This is the second in a series of articles on the essence of running for office. The theme of my articles will be about strategies and casualties found along the campaign trail. I will discuss what makes a good candidate and what makes a campaign successful.
No matter which office you or the candidate you are supporting are running for, budgeting is a crucial element to winning the race. Outside of selecting the right race and correct image strategy (more on this another day), writing an accurate budget is a crucial tool for success. Most campaigns running neck and neck with their opponent fail to cross the finish line first because of financial constraints late in the campaign; this is poor planning and poor budget strategy. Let’s discuss the basics for budgeting a political campaign. To do so, we will investigate how to plan your expenses, where to trim back and when do go on a spending spree.
First, we must understand politicians are naturally born without a strong financial sense. For all of those who run for office and claim “I am not a politician,” sorry, once your name is on the ballot, congratulations, you are a politician. To twist a phrase by Sir Richard Branson, if you want to make a politician a millionaire, give him a billion dollars. It’s best to have outside help in drawing your budget. It always works out best when multiple individuals with different skill sets and vendor relationships help you plan for the financial role ahead.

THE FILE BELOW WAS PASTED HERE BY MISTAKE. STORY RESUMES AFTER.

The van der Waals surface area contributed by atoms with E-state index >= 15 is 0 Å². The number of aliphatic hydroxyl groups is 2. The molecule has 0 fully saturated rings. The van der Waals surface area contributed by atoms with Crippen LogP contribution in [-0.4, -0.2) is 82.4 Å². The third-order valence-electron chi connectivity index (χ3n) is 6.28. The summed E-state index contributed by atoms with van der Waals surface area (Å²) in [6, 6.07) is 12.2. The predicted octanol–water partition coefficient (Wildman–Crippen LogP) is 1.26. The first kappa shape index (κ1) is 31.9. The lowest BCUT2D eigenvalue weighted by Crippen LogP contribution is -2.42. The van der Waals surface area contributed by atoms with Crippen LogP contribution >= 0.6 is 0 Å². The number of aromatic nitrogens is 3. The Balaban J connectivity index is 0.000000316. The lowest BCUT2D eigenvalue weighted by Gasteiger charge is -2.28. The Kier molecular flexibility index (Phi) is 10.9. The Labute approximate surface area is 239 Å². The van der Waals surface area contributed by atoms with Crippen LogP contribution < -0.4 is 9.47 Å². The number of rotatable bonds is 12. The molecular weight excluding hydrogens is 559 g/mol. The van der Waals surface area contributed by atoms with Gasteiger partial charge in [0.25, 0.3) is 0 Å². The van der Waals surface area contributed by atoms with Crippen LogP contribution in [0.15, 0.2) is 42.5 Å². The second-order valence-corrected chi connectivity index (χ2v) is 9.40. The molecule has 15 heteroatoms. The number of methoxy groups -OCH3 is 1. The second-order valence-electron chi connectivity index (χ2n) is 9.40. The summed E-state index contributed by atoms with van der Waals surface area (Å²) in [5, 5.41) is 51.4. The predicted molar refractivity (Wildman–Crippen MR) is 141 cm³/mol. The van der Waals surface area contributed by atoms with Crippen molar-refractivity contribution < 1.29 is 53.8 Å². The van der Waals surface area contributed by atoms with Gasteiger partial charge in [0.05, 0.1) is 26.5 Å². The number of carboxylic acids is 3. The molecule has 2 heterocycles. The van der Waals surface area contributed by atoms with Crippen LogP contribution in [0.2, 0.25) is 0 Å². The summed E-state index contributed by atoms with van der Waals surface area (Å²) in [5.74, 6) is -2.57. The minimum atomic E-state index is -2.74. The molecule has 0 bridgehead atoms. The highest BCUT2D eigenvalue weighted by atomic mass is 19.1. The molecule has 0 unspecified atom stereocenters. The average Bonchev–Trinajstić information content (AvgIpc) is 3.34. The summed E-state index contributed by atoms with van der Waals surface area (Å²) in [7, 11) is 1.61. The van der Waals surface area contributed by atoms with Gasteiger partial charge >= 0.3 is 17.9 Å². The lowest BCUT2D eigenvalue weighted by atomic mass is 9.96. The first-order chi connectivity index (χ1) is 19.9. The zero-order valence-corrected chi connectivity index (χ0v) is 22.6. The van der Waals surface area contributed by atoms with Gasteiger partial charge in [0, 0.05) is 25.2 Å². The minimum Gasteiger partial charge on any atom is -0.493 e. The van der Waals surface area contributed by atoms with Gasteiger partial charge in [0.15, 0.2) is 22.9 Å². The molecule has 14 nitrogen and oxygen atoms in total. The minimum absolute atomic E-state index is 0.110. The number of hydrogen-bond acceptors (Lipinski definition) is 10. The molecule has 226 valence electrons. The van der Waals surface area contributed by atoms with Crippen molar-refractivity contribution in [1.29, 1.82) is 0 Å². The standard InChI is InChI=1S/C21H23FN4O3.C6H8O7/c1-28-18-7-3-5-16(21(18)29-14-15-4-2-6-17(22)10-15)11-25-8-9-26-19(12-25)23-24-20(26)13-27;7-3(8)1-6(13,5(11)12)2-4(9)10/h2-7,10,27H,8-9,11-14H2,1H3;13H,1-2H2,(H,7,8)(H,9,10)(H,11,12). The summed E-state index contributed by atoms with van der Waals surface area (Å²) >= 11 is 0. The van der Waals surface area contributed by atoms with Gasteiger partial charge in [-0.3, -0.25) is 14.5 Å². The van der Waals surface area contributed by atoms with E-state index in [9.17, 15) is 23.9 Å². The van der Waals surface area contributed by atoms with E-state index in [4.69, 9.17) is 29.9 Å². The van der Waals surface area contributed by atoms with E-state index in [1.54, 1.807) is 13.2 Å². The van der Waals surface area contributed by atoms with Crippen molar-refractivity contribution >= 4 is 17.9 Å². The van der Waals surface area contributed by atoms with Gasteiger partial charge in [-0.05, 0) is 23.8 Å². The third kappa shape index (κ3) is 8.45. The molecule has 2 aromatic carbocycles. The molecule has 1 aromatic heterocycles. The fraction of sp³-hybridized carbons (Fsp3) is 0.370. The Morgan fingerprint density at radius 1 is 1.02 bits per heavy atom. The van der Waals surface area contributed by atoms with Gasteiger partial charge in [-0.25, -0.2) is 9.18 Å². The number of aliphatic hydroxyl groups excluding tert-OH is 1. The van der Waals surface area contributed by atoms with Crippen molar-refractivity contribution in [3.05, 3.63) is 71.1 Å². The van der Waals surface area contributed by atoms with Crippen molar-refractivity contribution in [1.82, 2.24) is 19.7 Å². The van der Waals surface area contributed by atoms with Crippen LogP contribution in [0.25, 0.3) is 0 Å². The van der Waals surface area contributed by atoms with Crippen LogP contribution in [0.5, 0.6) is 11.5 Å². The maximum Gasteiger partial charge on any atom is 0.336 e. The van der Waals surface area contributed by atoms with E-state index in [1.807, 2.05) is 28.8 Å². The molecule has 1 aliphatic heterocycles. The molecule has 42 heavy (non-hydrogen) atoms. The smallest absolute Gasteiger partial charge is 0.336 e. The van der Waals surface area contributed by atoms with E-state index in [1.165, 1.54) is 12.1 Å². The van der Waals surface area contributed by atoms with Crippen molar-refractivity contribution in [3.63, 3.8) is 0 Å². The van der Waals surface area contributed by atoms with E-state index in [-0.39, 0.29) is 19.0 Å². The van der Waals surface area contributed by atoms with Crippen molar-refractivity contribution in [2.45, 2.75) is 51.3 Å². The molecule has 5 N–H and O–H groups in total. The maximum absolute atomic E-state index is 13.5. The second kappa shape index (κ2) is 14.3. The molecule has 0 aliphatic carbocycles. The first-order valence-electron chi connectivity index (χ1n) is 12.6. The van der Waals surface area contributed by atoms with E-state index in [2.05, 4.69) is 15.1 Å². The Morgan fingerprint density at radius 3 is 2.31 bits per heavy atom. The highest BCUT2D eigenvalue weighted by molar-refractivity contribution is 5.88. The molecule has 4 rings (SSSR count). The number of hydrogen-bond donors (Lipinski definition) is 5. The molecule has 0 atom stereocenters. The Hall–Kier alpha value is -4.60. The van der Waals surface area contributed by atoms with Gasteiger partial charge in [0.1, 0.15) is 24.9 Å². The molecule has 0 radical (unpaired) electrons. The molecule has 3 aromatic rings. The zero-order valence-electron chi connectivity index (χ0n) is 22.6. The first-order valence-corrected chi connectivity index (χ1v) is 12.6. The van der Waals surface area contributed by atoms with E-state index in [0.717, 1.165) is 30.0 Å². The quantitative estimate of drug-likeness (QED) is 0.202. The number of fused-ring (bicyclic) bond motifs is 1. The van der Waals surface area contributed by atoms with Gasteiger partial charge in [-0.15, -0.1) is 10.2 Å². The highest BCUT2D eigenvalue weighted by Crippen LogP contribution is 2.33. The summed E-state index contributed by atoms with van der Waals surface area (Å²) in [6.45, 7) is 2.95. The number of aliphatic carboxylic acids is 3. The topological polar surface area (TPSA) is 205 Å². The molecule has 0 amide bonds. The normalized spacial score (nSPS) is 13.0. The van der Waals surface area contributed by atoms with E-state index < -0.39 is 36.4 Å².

When budgeting a political campaign, you must be able to plan your expenses accurately and realistically. To do so, you must work backward. Start your budget with election day and work your way to the present. Campaigns which plan for the initial expenses straight away and worry about the “latter” when they “cross that bridge” are essentially planning to run out of money. Campaigns will spend the majority of their dollars in the last two months of the election cycle, and the bulk of that in the final weeks. About two thirds of dollars will be spent on direct voter contact and another third on infrastructure and payroll.
Realistically decide how much money you can place in your coffers right away, and how much you can commit to later on. Seed money is important. If potential donors see you believe in yourself, they too will believe in you. For the remainder of the money, set realistic fund raising goals. If you are challenging an incumbent, no matter how unpopular he or she might be (or how unpopular you think she or he is) do not expect to raise significant money. Once you have figured out your fund raising goal, commit to a feasible plan to raise this money. Remember, if you calculate your personal commitments and fund raising goals too low, you will run out of money. They key is to be realistic; I cannot stress this enough. Remember, there are few sugar daddies in politics and no free rides.
Plan for the last expenses first; this includes mail, radio, television, get out the vote events, phone banks and poll watchers – any expense which will come in the final days of the campaign. Budget 15% over what you believe this will cost you to ensure you are prepared for an unexpected turn. If you come in below budget, you can be pleasantly surprised. In order to truly budget for the bulk of your campaign, the final weeks, do not estimate. Consult with professionals who understand what campaign products cost. Once you have calculated the money needed for the end of the campaign, continue to work backward.